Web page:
React Native: Generating Signed APK (Android)


Android requires that all apps be digitally signed with a certificate before they can be installed, so to distribute your Android application via Google Play store, you’ll need to generate a signed release APK. The Signing Your Applications page on Android Developers documentation describes the topic in detail. This guide covers the process in brief, as well as lists the steps required to package the JavaScript bundle.

Generating a signing key

You can generate a private signing key using keytool. On Windows keytool must be run from C:\Program Files\Java\jdkx.x.x_x\bin. In Mac usually is in system path:

$ keytool -genkey -v -keystore my-release-key.keystore -alias my-key-alias -keyalg RSA -keysize 2048 -validity 10000

This command prompts you for passwords for the keystore and key, and to provide the Distinguished Name fields for your key. It then generates the keystore as a file called my-release-key.keystore.

The keystore contains a single key, valid for 10000 days. The alias is a name that you will use later when signing your app, so remember to take note of the alias.

Note: Remember to keep your keystore file private and never commit it to version control.

Setting up gradle variables

  1. Place the my-release-key.keystore file under the android/app directory in your project folder.
  2. Edit the file ~/.gradle/ or android/ and add the following (replace ***** with the correct keystore password, alias and key password),

These are going to be global gradle variables, which we can later use in our gradle config to sign our app.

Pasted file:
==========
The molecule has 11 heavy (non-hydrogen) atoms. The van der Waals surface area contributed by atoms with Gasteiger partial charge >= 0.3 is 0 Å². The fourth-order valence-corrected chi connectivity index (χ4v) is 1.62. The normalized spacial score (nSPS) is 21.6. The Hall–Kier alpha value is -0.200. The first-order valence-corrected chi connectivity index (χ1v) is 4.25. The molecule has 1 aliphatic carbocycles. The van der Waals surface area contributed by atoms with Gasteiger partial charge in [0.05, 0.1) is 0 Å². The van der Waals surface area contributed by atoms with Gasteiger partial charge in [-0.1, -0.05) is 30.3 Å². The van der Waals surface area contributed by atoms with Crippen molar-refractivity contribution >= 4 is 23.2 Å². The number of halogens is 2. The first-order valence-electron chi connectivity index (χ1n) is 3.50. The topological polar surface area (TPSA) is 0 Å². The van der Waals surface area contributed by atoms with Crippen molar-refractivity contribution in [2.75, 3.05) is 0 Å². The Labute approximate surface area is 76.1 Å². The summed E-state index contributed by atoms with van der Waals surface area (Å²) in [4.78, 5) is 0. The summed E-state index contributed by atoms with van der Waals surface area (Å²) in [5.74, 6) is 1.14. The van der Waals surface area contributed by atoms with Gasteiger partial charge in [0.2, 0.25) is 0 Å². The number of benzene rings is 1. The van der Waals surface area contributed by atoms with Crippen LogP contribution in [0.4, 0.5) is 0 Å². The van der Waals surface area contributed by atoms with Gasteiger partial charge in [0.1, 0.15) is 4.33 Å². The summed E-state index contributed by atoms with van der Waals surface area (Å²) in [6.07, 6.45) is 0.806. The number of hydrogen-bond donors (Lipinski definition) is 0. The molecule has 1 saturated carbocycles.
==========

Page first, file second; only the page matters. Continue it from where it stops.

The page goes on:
Note about saving the keystore: Once you publish the app on the Play Store, you will need to republish your app under a different package name (losing all downloads and ratings) if you want to change the signing key at any point. So backup your keystore and don’t forget the passwords.

Note about security: If you are not keen on storing your passwords in plaintext and you are running OSX, you can also store your credentials in the Keychain Access app. Then you can skip the two last rows in ~/.gradle/

Adding signing config to your app’s gradle config

Edit the file android/app/build.gradle in your project folder and add the signing config,

android {
    defaultConfig { ... }
    signingConfigs {
        release {
            if (project.hasProperty('MYAPP_RELEASE_STORE_FILE')) {
                storeFile file(MYAPP_RELEASE_STORE_FILE)
                storePassword MYAPP_RELEASE_STORE_PASSWORD
                keyAlias MYAPP_RELEASE_KEY_ALIAS
                keyPassword MYAPP_RELEASE_KEY_PASSWORD
    buildTypes {
        release {
            signingConfig signingConfigs.release

Generating the release APK

Simply run the following in a terminal:

$ cd android && ./gradlew assembleRelease

Gradle’s assembleRelease will bundle all the JavaScript needed to run your app into the APK. If you need to change the way the JavaScript bundle and/or drawable resources are bundled (e.g. if you changed the default file/folder names or the general structure of the project), have a look at android/app/build.gradle to see how you can update it to reflect these changes.

The generated APK can be found under android/app/build/outputs/apk/app-release.apk, and is ready to be distributed.

NOTE: We need to remove node_modules/**/*.bin folders to not to get error

Testing the release build of your app

Before uploading the release build to the Play Store, make sure you test it thoroughly. First uninstall any previous version of the app you already have installed. Install it on the device using:

$ react-native run-android --variant=release

Note that --variant=release is only available if you’ve set up signing as described above.

You can kill any running packager instances, all your framework and JavaScript code is bundled in the APK’s assets.